At block 348, the sound portion of segment 2 is placed into the queue. At block 350, the variable N is set equal to 2. A test is then made at block 352 to determine whether the sound from segment N-1 is finished playing. If the sound from segment N-1 is not finished playing, the program loops to block 352. If the sound from segment N-1 is finished playing, the sound from segment N will begin to play, as indicated by the comment box 353. A test is then made at block 354 to determine whether the frame is to be changed. This will occur when all of the segments from a particular frame have been played, and a new frame in the episode is to be displayed.
If the frame is to be changed, the new frame is retrieved, processed, and displayed, as shown at block 356. Once this is accomplished, or if the frame was not to be changed, the text of segment N is displayed at block 358. At this point, if there was a change made in the frame, an offset to the sound queue may be applied, as discussed in FIG. 13 and accompanying text. This is indicated by comment box 360.
At block 362, the sound from segment N+1 is placed into the queue. At block 364, the variable N is incremented by 1. A test is made at block 366 as to whether an exit condition occurs, e.g., a viewer has instructed the program to end. If so, the routine terminates. Otherwise, the routine loops to block 352.
From the foregoing, it will be appreciated that the language instruction program in a preferred embodiment provides a number of advantages. One advantage is that, with regard to any particular word in an episode, the language instruction program can: (1) display the foreign language enunciation of the word by use of the pronunciation guide; (2) play the pronunciation of the word over a speaker; (3) play each phrase of dialog in which the word is used in the episode; (4) display the word in each foreign language context in which it appears in the episode; (5) display the familiar language dictionary definitions of that word; (6) display familiar language definitions of words that are similar to the word or in phrases in which the word may be contained; and (7) display the dictionary listings of the word and words around the word. Each of these features help to facilitate the learning of a foreign language by providing a variety of associated audio and visual representations of the word, alone and in context.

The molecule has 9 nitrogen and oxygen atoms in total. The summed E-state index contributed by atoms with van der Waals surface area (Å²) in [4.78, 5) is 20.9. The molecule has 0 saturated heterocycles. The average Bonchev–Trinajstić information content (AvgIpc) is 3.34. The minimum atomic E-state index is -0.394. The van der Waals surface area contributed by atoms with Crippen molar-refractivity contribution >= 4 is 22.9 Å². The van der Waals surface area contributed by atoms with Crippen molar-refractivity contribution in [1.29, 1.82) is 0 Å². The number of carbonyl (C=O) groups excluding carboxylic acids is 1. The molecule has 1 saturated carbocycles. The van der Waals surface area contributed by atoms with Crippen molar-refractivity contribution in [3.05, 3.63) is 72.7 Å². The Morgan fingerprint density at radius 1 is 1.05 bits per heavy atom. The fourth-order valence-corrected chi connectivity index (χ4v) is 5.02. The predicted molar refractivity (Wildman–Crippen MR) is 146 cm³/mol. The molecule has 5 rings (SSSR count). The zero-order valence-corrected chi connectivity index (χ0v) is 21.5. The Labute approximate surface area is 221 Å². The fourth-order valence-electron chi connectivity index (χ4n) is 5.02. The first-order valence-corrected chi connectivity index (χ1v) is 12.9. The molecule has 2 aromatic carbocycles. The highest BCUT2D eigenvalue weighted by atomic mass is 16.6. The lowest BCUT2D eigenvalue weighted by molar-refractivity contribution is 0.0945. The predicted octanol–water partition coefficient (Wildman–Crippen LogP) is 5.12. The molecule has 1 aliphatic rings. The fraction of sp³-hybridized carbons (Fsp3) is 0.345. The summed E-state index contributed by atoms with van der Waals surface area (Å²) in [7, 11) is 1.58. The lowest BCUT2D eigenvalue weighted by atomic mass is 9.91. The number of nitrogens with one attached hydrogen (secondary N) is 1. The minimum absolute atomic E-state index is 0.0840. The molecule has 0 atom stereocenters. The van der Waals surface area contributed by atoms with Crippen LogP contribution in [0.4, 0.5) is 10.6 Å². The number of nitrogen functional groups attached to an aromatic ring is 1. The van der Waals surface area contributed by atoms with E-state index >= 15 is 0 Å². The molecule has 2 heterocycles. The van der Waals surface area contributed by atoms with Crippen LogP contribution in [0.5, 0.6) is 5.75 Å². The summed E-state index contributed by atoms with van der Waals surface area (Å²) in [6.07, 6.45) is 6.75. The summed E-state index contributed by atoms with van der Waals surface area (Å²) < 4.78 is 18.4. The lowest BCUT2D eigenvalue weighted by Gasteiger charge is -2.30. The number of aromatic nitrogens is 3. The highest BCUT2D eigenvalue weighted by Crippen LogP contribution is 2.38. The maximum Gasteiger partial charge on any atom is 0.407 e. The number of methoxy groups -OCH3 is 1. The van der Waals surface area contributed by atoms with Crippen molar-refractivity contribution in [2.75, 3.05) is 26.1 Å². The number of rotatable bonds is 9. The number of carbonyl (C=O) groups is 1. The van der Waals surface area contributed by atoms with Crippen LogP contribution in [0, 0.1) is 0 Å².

While the preferred embodiment of the invention has been illustrated and described, it will be appreciated that various changes can be made therein without departing from the spirit and scope of the invention.
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|U.S. Classification||434/157, 704/8, 434/156, 434/307.00R, 715/203, 715/202|
|International Classification||G06Q50/00, G06F19/00, G09B19/06, G09B5/06|
|Cooperative Classification||G09B5/065, G09B19/06|
|European Classification||G09B5/06C, G09B19/06|
|Jan 23, 1995||AS||Assignment|
Owner name: SOFTRADE INTERNATIONAL, INC., WASHINGTON
Free format text: ASSIGNMENT OF ASSIGNORS INTEREST;ASSIGNORS:SAMETH, JAMES E.;SULLAM, BERT S.;REEL/FRAME:007318/0613;SIGNING DATES FROM 19950111 TO 19950113
|Jun 15, 2001||FPAY||Fee payment|
Year of fee payment: 4
|Jul 6, 2005||REMI||Maintenance fee reminder mailed|
|Dec 16, 2005||LAPS||Lapse for failure to pay maintenance fees|
|Feb 14, 2006||FP||Expired due to failure to pay maintenance fee|
Effective date: 20051216